The countries of Central Asia are increasingly the focus of intense international attention due to their geopolitical and economic importance as well as their unsettled transition processes. The region faced enormous challenges when the Soviet Union disintegrated, and this book focuses on the reforms of the institutional environment that have been largely neglected.

Through an interdisciplinary approach, the book explores key aspects of institution building as well as economic and political governance in Central Asia. Contributors from a variety of disciplines, such as economics, political economy, political science, sociology, law, and ethnology, investigate the challenges of institutional transition in a non-democratic region. The book discusses how the lack of effective institution building as well as rule enforcement in the economic and political realms represents one of the key weaknesses and drawbacks of transition, and goes on to look at how crafting market institutions will be of utmost importance in the years ahead.

Making an important contribution to understanding of political-economic developments in Central Asia, this book is of interest to students and scholars of political economy, comparative economics, development studies and Central Asian studies.

part Part I|16 pages


chapter 1|15 pages

Economic transition and institutional change in central asia

ByJoachim Ahrens, Herman W. Hoen

part Part II|133 pages

Country- specific investigations

chapter 2|22 pages

Market reform and institutional change in kazakhstan and uzbekistan

Paradoxes and prospects
ByHerman W. Hoen, Farrukh Irnazarov

chapter 3|20 pages

Social capital and the formation of a market economy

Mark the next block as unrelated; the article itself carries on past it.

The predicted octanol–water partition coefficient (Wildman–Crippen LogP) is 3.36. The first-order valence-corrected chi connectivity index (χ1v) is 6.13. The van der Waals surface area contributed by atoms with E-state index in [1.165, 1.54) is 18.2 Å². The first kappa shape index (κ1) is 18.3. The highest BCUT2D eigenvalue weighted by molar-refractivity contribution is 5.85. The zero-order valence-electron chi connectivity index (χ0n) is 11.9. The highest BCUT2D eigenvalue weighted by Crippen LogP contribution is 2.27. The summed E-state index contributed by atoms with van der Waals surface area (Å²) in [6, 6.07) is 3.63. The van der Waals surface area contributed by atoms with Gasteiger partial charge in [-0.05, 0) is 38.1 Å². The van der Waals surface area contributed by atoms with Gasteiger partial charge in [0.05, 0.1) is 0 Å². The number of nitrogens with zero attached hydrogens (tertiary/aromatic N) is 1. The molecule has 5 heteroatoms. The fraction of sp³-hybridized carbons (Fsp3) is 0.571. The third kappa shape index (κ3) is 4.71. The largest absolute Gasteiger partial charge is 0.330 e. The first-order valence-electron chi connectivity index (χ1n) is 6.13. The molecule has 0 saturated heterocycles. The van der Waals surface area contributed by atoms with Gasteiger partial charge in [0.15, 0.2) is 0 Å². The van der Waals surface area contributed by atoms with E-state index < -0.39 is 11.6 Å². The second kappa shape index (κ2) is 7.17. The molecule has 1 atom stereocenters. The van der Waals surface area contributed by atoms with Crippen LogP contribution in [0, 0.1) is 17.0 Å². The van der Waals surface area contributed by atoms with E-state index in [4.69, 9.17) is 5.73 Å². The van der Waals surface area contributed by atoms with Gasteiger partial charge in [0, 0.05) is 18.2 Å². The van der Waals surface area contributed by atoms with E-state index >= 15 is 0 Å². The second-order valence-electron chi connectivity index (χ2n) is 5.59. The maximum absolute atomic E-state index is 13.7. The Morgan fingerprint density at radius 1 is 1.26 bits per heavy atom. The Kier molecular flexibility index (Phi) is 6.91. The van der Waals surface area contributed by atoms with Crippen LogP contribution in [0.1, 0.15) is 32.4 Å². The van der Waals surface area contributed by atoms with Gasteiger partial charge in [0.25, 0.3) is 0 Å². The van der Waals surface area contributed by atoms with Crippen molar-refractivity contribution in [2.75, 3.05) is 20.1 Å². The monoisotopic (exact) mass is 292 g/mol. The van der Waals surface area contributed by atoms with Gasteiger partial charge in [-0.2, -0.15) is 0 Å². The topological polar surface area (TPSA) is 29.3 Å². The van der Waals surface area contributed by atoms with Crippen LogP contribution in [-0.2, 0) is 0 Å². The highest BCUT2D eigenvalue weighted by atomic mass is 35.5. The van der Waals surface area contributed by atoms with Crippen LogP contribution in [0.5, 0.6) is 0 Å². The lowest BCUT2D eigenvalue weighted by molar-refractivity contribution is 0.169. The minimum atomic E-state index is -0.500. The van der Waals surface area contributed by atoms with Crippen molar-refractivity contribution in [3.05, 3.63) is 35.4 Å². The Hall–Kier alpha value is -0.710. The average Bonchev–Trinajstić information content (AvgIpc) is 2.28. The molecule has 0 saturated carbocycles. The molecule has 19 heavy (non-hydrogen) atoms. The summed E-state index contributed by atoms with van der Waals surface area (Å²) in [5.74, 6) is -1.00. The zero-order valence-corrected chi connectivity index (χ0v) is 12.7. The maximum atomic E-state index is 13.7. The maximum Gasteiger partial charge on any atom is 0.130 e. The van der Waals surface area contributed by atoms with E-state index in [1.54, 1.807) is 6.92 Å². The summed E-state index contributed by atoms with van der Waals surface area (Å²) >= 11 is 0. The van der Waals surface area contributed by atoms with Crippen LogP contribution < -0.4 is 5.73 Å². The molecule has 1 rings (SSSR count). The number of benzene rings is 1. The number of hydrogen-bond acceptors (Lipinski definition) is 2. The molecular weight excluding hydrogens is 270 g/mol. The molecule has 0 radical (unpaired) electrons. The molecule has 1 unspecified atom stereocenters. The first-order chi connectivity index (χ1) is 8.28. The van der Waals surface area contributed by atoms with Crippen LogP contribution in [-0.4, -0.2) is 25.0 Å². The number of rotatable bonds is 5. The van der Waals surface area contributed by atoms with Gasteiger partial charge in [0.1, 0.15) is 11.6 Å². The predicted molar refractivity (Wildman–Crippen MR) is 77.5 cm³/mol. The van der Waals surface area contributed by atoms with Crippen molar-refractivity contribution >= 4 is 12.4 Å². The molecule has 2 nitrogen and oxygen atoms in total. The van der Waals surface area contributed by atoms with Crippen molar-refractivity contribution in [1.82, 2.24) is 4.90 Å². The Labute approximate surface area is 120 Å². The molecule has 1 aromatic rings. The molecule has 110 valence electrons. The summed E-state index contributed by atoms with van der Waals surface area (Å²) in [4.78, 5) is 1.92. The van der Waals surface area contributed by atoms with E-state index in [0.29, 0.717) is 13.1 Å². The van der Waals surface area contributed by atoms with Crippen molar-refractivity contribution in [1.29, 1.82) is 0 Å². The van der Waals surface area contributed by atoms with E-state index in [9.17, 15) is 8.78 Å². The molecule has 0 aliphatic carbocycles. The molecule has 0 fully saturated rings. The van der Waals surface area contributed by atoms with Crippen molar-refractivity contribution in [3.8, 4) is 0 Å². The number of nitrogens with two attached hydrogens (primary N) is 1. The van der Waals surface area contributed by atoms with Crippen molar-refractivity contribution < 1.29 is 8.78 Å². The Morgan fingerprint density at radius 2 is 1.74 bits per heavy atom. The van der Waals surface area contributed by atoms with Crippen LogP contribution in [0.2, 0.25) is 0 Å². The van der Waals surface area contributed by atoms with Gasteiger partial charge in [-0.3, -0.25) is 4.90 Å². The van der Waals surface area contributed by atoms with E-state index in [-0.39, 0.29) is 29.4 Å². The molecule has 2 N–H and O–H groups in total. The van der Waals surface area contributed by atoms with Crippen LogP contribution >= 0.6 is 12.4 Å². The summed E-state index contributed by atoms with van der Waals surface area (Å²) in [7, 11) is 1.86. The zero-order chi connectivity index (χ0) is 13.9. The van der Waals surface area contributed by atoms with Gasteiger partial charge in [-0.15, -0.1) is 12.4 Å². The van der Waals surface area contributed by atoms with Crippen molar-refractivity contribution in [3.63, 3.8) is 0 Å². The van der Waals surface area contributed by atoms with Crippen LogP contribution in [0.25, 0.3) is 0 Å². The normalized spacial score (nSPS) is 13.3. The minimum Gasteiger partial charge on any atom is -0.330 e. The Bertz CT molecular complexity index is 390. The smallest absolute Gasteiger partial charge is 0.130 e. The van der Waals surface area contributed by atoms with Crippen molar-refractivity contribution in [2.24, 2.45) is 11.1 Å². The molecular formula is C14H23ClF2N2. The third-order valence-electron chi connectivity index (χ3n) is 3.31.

The case of Uzbekistan
ByManuela Troschke

chapter 4|26 pages

Turkmenistan after turkmenbashi

ByRichard Pomfret

chapter 5|22 pages

Poverty, governance and participation in tajikistan

ByFrank Bliss

chapter 6|18 pages

The political economy of kazakh foreign policy

ByAndrea Schmitz

chapter 7|23 pages

The institutional persistence of patrimonialism in the kyrgyz republic

Testing a path dependency (1991–2010)1
ByRubén Ruiz Ramas

part Part III|60 pages

Governance and institutions

chapter 8|16 pages

The political economy of governance reform in central asia

ByJörn Grävingholt

chapter 9|17 pages

Informal integration and decentralization in central asia1

ByAlexander Libman

chapter 10|25 pages

Analysing bottlenecks for institutional development in central asia1

Is it oil, aid or geography?
ByInna Melnykovska, Rainer Schweickert

part Part IV|62 pages

External actors and international structures

chapter 11|13 pages

Will russia regain its dominant role in central asia?

ByMartin C. Spechler, Dina R. Spechler

chapter 12|4 pages

Central asia and russia

Two alternative perspectives
ByAlexander Libman

chapter 14|9 pages

The usa and central asia

Intermittent allies
ByDina R. Spechler, Martin C. Spechler

chapter 15|18 pages

Central asian countries

Forms of international integration and the impact of the crisis of 2008
ByMartin Myant, Jan Drahokoupil